U-lik ? I-lik ! web2 is here to stay !

With all the talk of web2 bubble and social networking fatigue, it’s easy to forget that the change has only just begun.  As with all great technology waves, one tends to overestimate changes in the short term and underestimate change in the long-term.  So ignore web2 at your peril, for it will impact every corner of technology and media in deep and long lasting ways.

If you’re into web2, I am teaching you to suck eggs here.  But I hear too much "bubble speak" that misses the bigger picture. 

Today I had a chance to meet with leafar (real name Raphael Labbe) who is a regular visitor here, a great blogger and the founder of U-lik.

It was a great meeting and in fact so enjoyable that I decided for once to write about a company that I am seriously considering investing in, which I usually don’t do of course ("only write after it’s been funded or you passed", right).

What got me really enthused, besides the qualilty of the intellectual and cultural engagement, was the fact that it reminded me of all that’s great about web2.0, about why it’s not a fad and here to change how you interact with technology forever.  I like blogging, you get to make grand statements and no one can disagree live :-)

First a word on u-lik.  Behind the slightly Tech-Borat name (you like ?) is a personal expression engine / social catalog that allows you to express and share your likes and dislikes in a broad and compelling way.  Where Last.FM is a (great) social discovery experience of music, u-lik paints a broader picture of your personality and tastes.  U-Like Tim Burton early period and Johnny Depp from the same era, a bit of Gus Van Sant and artwork from Banksy to the sound of Pavement, you’re likely to fall in the same cultural neighbourhood as leafar or I.  U-Like Johnny Deep version Pirates of the Caribbean and some Justin Timberlake, we won’t overlap that much.  A multi-faceted view of your personality help u-lik link you to people, artists and products you might like, and enjoy them.

The beauty with this company is how it’s managed to gracefully marry taxonomy and folksonomy (to use two slightly inappropriate terms, but you get the message), the algorithms driving a compelling gameplay-like browsing experience.  The interface is still busy and rough, but watch this space.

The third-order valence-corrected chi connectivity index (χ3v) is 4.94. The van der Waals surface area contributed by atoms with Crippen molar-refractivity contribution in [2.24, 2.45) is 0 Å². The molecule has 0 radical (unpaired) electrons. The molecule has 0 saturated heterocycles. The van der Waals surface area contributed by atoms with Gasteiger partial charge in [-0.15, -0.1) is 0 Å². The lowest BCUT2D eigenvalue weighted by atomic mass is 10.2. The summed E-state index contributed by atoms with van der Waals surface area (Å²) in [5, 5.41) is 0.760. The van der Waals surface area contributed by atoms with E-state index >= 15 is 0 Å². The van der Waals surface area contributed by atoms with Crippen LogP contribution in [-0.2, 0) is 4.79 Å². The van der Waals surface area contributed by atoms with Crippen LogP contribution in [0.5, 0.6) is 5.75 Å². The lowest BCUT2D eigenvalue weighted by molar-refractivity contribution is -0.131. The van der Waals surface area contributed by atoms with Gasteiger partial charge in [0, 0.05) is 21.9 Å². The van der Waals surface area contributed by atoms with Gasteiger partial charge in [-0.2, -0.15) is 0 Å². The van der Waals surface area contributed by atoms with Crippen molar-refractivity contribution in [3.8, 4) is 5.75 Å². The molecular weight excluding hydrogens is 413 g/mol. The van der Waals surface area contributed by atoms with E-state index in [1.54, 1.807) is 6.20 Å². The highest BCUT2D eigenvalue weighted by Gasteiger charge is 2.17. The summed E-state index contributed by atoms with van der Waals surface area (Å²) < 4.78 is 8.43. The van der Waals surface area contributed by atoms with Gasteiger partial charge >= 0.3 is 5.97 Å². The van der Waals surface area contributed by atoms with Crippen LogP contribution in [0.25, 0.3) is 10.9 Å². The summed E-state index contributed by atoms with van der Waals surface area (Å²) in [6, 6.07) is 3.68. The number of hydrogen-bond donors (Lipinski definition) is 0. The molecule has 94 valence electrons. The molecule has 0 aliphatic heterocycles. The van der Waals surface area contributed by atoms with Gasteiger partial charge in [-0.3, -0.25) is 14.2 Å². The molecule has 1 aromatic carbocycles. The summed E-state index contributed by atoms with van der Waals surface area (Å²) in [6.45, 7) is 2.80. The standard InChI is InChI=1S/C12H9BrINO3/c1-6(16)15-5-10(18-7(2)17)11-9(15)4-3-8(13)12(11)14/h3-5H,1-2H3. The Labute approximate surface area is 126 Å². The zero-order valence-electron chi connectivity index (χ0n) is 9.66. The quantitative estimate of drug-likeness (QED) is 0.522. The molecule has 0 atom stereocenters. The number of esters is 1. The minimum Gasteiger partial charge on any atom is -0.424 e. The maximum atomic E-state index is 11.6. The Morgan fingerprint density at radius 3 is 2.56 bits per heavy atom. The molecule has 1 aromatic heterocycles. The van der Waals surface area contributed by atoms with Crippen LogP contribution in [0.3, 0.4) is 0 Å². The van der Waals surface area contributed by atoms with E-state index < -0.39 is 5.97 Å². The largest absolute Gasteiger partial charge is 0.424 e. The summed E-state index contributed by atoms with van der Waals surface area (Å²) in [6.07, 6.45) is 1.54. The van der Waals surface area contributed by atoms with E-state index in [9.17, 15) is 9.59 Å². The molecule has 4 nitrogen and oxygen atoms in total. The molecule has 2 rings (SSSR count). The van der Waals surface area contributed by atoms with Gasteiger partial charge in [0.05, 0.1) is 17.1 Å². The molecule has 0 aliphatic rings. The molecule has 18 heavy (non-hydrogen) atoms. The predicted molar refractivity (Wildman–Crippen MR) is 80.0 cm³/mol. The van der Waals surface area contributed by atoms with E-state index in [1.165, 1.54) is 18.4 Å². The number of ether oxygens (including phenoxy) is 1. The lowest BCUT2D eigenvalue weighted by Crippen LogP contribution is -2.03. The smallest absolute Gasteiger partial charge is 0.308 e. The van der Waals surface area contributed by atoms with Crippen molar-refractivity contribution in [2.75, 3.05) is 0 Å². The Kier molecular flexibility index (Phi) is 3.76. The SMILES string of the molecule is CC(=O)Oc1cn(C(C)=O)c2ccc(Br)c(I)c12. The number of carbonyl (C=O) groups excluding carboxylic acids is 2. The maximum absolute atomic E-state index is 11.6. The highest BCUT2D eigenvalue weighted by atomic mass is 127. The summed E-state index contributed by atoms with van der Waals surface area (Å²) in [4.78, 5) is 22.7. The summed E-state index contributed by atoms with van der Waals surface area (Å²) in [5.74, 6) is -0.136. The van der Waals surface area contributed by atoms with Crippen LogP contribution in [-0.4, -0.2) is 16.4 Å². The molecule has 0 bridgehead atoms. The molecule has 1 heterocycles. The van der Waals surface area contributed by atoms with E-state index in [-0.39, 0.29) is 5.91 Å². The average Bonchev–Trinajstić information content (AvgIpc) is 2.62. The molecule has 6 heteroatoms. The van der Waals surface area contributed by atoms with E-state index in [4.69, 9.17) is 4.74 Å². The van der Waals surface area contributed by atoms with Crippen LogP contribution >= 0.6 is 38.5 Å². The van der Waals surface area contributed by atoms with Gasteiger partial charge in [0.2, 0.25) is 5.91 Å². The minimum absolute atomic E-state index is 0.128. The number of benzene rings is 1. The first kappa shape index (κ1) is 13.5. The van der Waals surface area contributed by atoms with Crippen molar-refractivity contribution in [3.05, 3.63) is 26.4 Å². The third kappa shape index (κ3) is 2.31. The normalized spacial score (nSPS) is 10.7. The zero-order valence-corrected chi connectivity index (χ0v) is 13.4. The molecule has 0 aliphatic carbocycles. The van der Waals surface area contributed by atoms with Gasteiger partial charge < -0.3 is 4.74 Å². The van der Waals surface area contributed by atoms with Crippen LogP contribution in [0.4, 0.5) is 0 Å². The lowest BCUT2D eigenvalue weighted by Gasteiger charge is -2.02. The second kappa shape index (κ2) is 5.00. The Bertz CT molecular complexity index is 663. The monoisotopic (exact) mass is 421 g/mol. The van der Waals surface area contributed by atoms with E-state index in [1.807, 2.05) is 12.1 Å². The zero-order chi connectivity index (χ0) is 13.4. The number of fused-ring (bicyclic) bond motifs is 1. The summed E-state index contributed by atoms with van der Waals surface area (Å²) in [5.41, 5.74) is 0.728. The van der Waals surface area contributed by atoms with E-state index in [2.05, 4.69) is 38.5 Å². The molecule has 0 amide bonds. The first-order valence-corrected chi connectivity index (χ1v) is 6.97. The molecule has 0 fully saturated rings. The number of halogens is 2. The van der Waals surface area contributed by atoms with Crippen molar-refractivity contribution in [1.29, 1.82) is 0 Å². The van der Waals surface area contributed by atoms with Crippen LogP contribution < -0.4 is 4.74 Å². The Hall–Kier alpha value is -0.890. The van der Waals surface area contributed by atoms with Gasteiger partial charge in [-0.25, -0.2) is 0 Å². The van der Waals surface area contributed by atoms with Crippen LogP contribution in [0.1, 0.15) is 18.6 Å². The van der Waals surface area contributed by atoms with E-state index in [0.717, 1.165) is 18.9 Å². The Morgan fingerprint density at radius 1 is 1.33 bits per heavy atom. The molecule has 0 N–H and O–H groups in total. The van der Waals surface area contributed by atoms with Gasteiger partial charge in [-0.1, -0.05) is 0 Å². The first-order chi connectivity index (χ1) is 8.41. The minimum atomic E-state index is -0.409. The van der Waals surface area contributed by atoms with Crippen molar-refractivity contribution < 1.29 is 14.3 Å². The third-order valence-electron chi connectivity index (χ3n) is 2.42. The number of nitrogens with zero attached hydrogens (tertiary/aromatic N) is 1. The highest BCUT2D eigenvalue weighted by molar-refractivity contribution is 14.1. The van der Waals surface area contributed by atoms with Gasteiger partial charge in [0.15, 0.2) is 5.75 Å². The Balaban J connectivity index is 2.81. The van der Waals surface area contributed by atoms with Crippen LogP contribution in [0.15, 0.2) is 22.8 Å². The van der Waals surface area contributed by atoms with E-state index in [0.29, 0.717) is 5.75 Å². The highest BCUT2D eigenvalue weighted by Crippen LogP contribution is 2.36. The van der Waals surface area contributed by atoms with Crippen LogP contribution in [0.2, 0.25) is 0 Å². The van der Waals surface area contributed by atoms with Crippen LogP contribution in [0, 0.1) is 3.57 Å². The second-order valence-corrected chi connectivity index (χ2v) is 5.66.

u-lik builds on many of the very deep trends that are core to web2, and I believe these are fundamentally transformational to every industry.   To pick a few:

  • the engagement of users with content (selection, creation, modification, collaborative filtering) can fundamentally change how you discover product, information, breaking news etc.  Today it’s still siloed in ground-breaking sites like Digg, but it will be a feature of every "information extraction" infrastructure in the future for sure, and will transform seach and discovery in all segments and generally how you get educated, entertained and informed.
  • the creation of content by users admittedly generates a lot of dross, but it also creates massive amounts of genuinely unique, unedited, high quality content.  In five years when we have found a way to harness, collate, edit and essentially "reprogram" that content based on personal preferences, your content experience will be incredibly enriched from the current model where your eyeballs are getting hijacked for ad money.  UGC and produced content boundaries will fade and stop to be relevant, and we will be all the better for it.
  • continuous experimentation changes design principles.  Test a feature, a layout, a module, and see how users interact with it.  Software designed by the user, coming to your Excel spreadsheet soon.  Maybe.
  • extreme transparency is essentially unavoidable.  It will force every business to change the way it thinks about everything from client satisfaction to shareholder and employee relationships, and help reshape corporation into living brands whose every facet, in its interaction with society, is exposed.  The management of reputation will become a key issue, as it will increasingly be used as a competitive offense and defense weapon in the race to build brand equity (personal, corporate, product-related etc).  Credible platforms to help create and sustain reputations will need to emerge (I don’t see any of these around today, not even LinkedIn).

These are just some of the examples that spring to mind.  This is not about Facebook, it’s about total transparency, instant innovation and iteration, about the wisdom of the crowd made real.  Web2.0 might be a tired moniker, but the changes it brings will be deep and meaningful to technology and social interaction.

Enjoy this Supermarket 2.0, watch out for quakr and buttr, v. funny, from the folks at Wishood

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